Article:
ONE is a successful businessman, best known for his restoration of Dean Clough Mills, Halifax. The other is a much-revered cookery doyenne.
Entrepreneur Sir Ernest Hall and chef-turned-novelist Prue Leith had been great friends for more than 20 years but then "a bolt from the sky" changed the nature of their relationship.
True love has turned the couple "into a pair of teenagers" and it is something they are proud to tell the world about.
"It just goes to prove that you can find love at any age," says Ernest, aged 78.
"People close to us had known about us for a while but why hide it? It's the most wonderful feeling," he adds, speaking from his home on the sun-drenched island of Lanzarote.
Prue, who has just celebrated her 69th birthday, agrees.
"It's true that love has no age barriers. You can find it in the afternoon of your life," she laughs.
"This time around it is just all exactly as I remembered it 30 years ago with my late husband," she adds, referring to South African writer Rayne Kruger, who died in 2002.
The couple have decided to make their relationship public following the launch of Prue's latest novel, Choral Society, about three older women "facing retirement, widowhood, wrinkles and dodgy knees – and above all, loneliness."
A theme of the book is also late-flowering love.
"There is a good bit of me in all of them," says Prue.
"I had wanted the women in my book to be in their 60s but my publishers were having none of it. My protests that 60 is the new 40 fell on deaf ears so in the end I settled for making them in their 50s. But they could really be in their 60s or 70s.
"Why is it so hard for anyone who has not yet hit the menopause to believe that anyone who has gone through it can possibly want, let alone indulge in sex?" she asks.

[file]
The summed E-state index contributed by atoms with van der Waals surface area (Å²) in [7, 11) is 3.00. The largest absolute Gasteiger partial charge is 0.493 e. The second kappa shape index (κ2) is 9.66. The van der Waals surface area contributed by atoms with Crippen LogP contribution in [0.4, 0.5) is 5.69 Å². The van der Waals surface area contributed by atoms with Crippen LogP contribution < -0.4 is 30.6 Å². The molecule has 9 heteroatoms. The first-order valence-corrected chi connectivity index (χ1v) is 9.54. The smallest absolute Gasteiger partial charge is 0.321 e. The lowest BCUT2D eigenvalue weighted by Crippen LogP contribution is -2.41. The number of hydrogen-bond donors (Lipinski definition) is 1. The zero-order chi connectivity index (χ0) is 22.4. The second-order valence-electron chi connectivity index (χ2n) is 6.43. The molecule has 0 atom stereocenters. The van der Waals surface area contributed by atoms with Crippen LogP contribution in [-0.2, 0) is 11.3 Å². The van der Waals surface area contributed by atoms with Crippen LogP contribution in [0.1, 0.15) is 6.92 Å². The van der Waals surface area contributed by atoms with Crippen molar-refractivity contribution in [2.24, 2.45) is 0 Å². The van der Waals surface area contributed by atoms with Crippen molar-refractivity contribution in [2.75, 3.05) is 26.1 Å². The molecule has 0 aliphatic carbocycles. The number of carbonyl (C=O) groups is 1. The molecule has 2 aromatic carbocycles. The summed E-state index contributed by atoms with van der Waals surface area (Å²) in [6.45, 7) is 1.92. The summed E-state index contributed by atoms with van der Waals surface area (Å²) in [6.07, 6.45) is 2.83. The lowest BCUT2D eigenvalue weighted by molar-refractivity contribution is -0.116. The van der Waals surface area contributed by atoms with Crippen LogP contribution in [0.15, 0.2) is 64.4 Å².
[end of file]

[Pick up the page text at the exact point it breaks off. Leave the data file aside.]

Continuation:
Ernest reveals that it was in Lanzarote that the couple fell in love.
"I was so down because my second marriage to Sarah had fallen apart and I was feeling bereft after retiring, if I am being honest.
"I felt redundant. Prue, then just a good friend, had agreed to come out and cheer me up and, to be honest, I was on the verge of cancelling because I was so low. I didn't feel I could even be bothered to show her round the island.
"But then it was like a bolt of lightning from the sky.
"I am an evangelist, though, and I never believe you are too old for anything. Life just gets better and better," he says.
"I am just as ambitious and excited about my future now as I was as a young man." Testament to this is the first volume of his autobiography, How To be A Failure And Succeed, published last year. A second volume is well under way.
"And that goes for love. Yes, I am like a teenager again in some ways," he says.
"I have flutterings in my stomach at the thought of Prue arriving at the airport. We spend as much time as we can together. We share all kinds of passions – Prue is even now beginning to love music and I love mentoring her," adds Ernest, a talent pianist who has recently completed a lifetime's ambition of recording the complete works of Chopin.
Prue agrees that absence makes the heart grow fonder.
"Because we are not living together all the time there is that rush of excitement at the prospect of seeing one another. We speak on the phone every day though."
She reveals that after being a widow for four years she was looking for companionship but never expected to find true love again.
"I had joked with friends about finding a 'walker', someone to take me out to events but also I wanted someone to be a male best friend, someone to do nothing with. Just sit around and chat. I had said 10 years older and a musician and Jewish (Ernest is only one eighth Jewish, however)," she jokes.
"When I went out so see him after his marriage break-up I never realised it would lead to love. I was certainly not looking for it.
"But hey ho, nature or Cupid or maybe hormone replacement therapy, or the combination of sun, wine and music took a hand, and to my astonishment it was all as I remembered it the first time round."
Ernest's first wife, June, (the mother of Jeremy, managing director of Dean Clough, Virginia, Vivian and Tom) died in 1996. "I was devoted to her even though we divorced," says Ernest.
He remarried in 1975 and he and Sarah have a son, Leopold. Sir Ernest says he has no plans to divorce.
"Not yet, no. It is too complicated.
"But Prue has brought love into my life again. She is the most wonderful person. We are having the most wonderful time together."
Choral Society by Prue Leith is published by Quercus.